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Hardy hard drives

People are demanding creatures. It’s not enough that we have computers small enough to carry around in backpacks, and powerful enough to launch rockets to the moon (or something like that). We want them to be indestructible, and quibble when they’re not. We want to be able to use our computers anywhere, from the relative safety of our offices and homes to the wastelands of the Arctic and the monsoons of tropical rain forests. We don’t like to be denied our technology fix, and we’re most put out when we are.

Take, for instance, this request found on “I was wondering which portable hard drive was good enough to stand up to the life of a student. Something that can take a few bumps and not be harmed. It doesn’t have to be huge in capacity, but I need one larger than 80GB. I’d obviously like FireWire and USB 2.0 if possible, but I’m not trying to spend a fortune here either.”

The creators of the first computer would probably die laughing at his demands, once they’d figured out what he was talking about. From computers the size of basements to students demanding speed, top notch applications and durability, computers have certainly come a long way.

And it’s probably because we’re so demanding that it is in fact possible to use computers in a variety of outlandish situations and locations that, 20 years ago, would have been inconceivable. We now live in a world with LaCie’s Rugged Hard Disk, which is packaged in a scratch-resistant aluminium case and surrounded by shock-resistant rubber. With 500GB and USB 2.0 ports, as well as FireWire 400 and 800 sockets, it meets the requirements laid out by our demanding student. Its price tag, unfortunately, does not. With versions ranging in price from $300 – $400 (R2387 – R3183 or £153 – £204), it’s definitely not suited to a student’s pocket.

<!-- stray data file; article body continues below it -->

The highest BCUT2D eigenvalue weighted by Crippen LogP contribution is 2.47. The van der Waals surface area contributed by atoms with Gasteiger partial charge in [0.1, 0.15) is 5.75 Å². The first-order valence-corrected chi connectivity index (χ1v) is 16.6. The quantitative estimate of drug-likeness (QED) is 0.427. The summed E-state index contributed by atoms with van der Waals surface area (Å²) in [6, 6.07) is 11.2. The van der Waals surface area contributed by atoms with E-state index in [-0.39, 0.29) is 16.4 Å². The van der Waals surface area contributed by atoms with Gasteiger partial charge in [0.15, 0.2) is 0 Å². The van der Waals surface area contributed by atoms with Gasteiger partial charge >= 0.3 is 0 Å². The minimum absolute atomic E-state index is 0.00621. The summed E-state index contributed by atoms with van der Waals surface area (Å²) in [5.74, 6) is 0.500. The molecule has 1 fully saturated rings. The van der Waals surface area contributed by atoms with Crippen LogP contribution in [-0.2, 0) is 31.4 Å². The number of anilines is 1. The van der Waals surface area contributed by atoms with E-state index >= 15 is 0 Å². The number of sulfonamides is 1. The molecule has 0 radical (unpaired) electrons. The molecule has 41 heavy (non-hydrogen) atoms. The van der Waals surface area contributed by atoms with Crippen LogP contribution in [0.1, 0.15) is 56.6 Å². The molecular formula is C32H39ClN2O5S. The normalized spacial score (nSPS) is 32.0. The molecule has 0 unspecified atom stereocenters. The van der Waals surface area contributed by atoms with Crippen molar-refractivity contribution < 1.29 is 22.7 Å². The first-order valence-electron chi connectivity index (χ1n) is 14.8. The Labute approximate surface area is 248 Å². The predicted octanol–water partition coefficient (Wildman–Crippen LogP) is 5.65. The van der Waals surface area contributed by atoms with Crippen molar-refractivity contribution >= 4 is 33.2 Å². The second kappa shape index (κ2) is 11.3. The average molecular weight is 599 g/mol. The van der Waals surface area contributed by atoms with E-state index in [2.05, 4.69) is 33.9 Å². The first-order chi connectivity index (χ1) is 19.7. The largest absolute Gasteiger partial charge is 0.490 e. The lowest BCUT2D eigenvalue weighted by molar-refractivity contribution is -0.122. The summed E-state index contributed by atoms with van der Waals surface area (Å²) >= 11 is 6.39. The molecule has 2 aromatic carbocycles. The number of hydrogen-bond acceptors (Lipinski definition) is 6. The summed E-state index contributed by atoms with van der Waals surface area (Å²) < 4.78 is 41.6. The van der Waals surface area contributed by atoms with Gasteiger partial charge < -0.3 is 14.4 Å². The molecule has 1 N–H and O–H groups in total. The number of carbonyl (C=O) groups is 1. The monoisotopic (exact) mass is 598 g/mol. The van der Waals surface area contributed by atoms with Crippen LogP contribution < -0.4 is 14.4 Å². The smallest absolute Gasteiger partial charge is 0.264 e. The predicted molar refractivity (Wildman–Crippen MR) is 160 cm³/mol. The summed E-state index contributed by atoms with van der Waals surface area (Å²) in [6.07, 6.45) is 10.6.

Alternatively there is MobileDemand’s xTabletPC. As reported in Engadget, MobileDemand has gone to great lengths to prove their new Tablet PC’s durability. They have created a video in which the xTablet is used to hammer a dozen nails into a board. They even added an accelerometer so that you can see exactly how much impact the Tablet PC is capable of withstanding.

While very few people would use their PCs as carpentry tools, no matter how great the frustration or temptation, it’s comforting to know that they’re available should the world ever experience a mallet shortage.

Some people who may not be taking comfort in the increasing durability of hard drives and computers in general are data recovery specialists. Although there is probably no real need for concern. After all, if people are going to insist on using their PCs in increasingly risky (and silly) situations, the chances are that data recovery business will continue to experience a boom.

This entry was posted on Friday, July 25th, 2008 at 9:52 am and is filed under urgent data recovery. You can follow any responses to this entry through the RSS 2.0 feed. You can leave a response, or trackback from your own site.

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